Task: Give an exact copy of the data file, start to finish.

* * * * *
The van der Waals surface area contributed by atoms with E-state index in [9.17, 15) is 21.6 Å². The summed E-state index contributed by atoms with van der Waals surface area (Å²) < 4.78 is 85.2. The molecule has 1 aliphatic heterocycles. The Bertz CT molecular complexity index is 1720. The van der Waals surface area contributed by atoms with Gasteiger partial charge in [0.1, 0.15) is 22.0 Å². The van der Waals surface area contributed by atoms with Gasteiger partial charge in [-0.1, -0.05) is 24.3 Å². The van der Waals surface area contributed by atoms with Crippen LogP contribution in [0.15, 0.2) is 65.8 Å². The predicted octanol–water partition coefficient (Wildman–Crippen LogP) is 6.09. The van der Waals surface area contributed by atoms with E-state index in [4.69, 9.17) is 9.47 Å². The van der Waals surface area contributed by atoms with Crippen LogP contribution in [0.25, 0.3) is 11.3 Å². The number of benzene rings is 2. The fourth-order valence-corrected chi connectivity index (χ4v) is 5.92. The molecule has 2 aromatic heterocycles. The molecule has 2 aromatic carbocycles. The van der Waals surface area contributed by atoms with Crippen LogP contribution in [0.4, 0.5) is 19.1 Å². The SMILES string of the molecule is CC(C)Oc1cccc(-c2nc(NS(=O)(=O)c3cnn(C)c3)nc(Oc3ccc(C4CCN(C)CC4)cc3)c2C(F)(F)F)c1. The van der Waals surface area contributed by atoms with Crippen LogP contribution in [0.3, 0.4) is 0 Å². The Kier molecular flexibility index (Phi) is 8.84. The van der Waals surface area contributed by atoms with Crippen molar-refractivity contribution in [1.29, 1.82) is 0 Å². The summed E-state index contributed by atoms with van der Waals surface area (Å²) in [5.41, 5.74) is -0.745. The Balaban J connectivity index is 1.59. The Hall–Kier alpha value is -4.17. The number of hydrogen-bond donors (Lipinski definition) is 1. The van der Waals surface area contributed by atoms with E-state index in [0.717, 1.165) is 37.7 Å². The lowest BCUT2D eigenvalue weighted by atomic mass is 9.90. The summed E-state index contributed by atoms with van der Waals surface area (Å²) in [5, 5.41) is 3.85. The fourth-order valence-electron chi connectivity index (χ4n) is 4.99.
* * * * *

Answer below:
The van der Waals surface area contributed by atoms with E-state index in [9.17, 15) is 21.6 Å². The summed E-state index contributed by atoms with van der Waals surface area (Å²) < 4.78 is 85.2. The molecule has 1 aliphatic heterocycles. The Bertz CT molecular complexity index is 1720. The van der Waals surface area contributed by atoms with Gasteiger partial charge in [0.1, 0.15) is 22.0 Å². The van der Waals surface area contributed by atoms with Gasteiger partial charge in [-0.1, -0.05) is 24.3 Å². The van der Waals surface area contributed by atoms with Crippen LogP contribution in [0.15, 0.2) is 65.8 Å². The predicted octanol–water partition coefficient (Wildman–Crippen LogP) is 6.09. The van der Waals surface area contributed by atoms with E-state index in [4.69, 9.17) is 9.47 Å². The van der Waals surface area contributed by atoms with Crippen LogP contribution in [0.25, 0.3) is 11.3 Å². The number of benzene rings is 2. The fourth-order valence-corrected chi connectivity index (χ4v) is 5.92. The molecule has 2 aromatic heterocycles. The molecule has 2 aromatic carbocycles. The van der Waals surface area contributed by atoms with Crippen LogP contribution in [0.4, 0.5) is 19.1 Å². The SMILES string of the molecule is CC(C)Oc1cccc(-c2nc(NS(=O)(=O)c3cnn(C)c3)nc(Oc3ccc(C4CCN(C)CC4)cc3)c2C(F)(F)F)c1. The van der Waals surface area contributed by atoms with Crippen LogP contribution in [0.3, 0.4) is 0 Å². The Kier molecular flexibility index (Phi) is 8.84. The van der Waals surface area contributed by atoms with Crippen molar-refractivity contribution in [1.29, 1.82) is 0 Å². The summed E-state index contributed by atoms with van der Waals surface area (Å²) in [5.41, 5.74) is -0.745. The Balaban J connectivity index is 1.59. The Hall–Kier alpha value is -4.17. The number of hydrogen-bond donors (Lipinski definition) is 1. The van der Waals surface area contributed by atoms with E-state index in [0.717, 1.165) is 37.7 Å². The lowest BCUT2D eigenvalue weighted by atomic mass is 9.90. The summed E-state index contributed by atoms with van der Waals surface area (Å²) in [5, 5.41) is 3.85. The fourth-order valence-electron chi connectivity index (χ4n) is 4.99.